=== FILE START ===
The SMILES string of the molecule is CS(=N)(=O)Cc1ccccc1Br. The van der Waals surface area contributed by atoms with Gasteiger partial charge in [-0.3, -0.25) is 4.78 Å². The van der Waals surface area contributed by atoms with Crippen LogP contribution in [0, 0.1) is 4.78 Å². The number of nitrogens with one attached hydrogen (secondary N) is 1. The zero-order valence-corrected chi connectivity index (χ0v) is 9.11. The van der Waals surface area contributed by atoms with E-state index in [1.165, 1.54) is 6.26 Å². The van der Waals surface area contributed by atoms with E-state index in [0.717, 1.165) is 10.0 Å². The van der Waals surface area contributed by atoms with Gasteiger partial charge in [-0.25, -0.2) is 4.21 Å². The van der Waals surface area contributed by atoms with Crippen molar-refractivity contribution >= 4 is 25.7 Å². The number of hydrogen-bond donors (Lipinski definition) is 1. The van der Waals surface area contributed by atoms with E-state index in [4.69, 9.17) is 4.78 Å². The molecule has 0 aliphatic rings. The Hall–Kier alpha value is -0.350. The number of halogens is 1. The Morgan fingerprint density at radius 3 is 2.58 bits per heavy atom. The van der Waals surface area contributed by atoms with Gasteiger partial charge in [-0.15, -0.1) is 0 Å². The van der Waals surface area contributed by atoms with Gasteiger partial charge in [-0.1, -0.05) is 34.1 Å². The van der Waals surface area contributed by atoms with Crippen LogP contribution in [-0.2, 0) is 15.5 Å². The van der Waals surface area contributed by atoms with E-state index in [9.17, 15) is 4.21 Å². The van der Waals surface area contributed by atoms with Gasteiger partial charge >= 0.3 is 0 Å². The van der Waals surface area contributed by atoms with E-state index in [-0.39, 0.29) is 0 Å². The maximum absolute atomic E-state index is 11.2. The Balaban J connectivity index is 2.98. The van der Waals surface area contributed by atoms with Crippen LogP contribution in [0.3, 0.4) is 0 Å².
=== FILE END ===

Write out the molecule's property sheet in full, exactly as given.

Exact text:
The SMILES string of the molecule is CS(=N)(=O)Cc1ccccc1Br. The van der Waals surface area contributed by atoms with Gasteiger partial charge in [-0.3, -0.25) is 4.78 Å². The van der Waals surface area contributed by atoms with Crippen LogP contribution in [0, 0.1) is 4.78 Å². The number of nitrogens with one attached hydrogen (secondary N) is 1. The zero-order valence-corrected chi connectivity index (χ0v) is 9.11. The van der Waals surface area contributed by atoms with E-state index in [1.165, 1.54) is 6.26 Å². The van der Waals surface area contributed by atoms with E-state index in [0.717, 1.165) is 10.0 Å². The van der Waals surface area contributed by atoms with Gasteiger partial charge in [-0.25, -0.2) is 4.21 Å². The van der Waals surface area contributed by atoms with Crippen molar-refractivity contribution >= 4 is 25.7 Å². The number of hydrogen-bond donors (Lipinski definition) is 1. The van der Waals surface area contributed by atoms with E-state index in [4.69, 9.17) is 4.78 Å². The molecule has 0 aliphatic rings. The Hall–Kier alpha value is -0.350. The number of halogens is 1. The Morgan fingerprint density at radius 3 is 2.58 bits per heavy atom. The van der Waals surface area contributed by atoms with Gasteiger partial charge in [-0.15, -0.1) is 0 Å². The van der Waals surface area contributed by atoms with Gasteiger partial charge in [-0.1, -0.05) is 34.1 Å². The van der Waals surface area contributed by atoms with Crippen LogP contribution in [-0.2, 0) is 15.5 Å². The van der Waals surface area contributed by atoms with E-state index in [9.17, 15) is 4.21 Å². The van der Waals surface area contributed by atoms with Gasteiger partial charge >= 0.3 is 0 Å². The van der Waals surface area contributed by atoms with E-state index in [-0.39, 0.29) is 0 Å². The maximum absolute atomic E-state index is 11.2. The Balaban J connectivity index is 2.98. The van der Waals surface area contributed by atoms with Crippen LogP contribution in [0.3, 0.4) is 0 Å².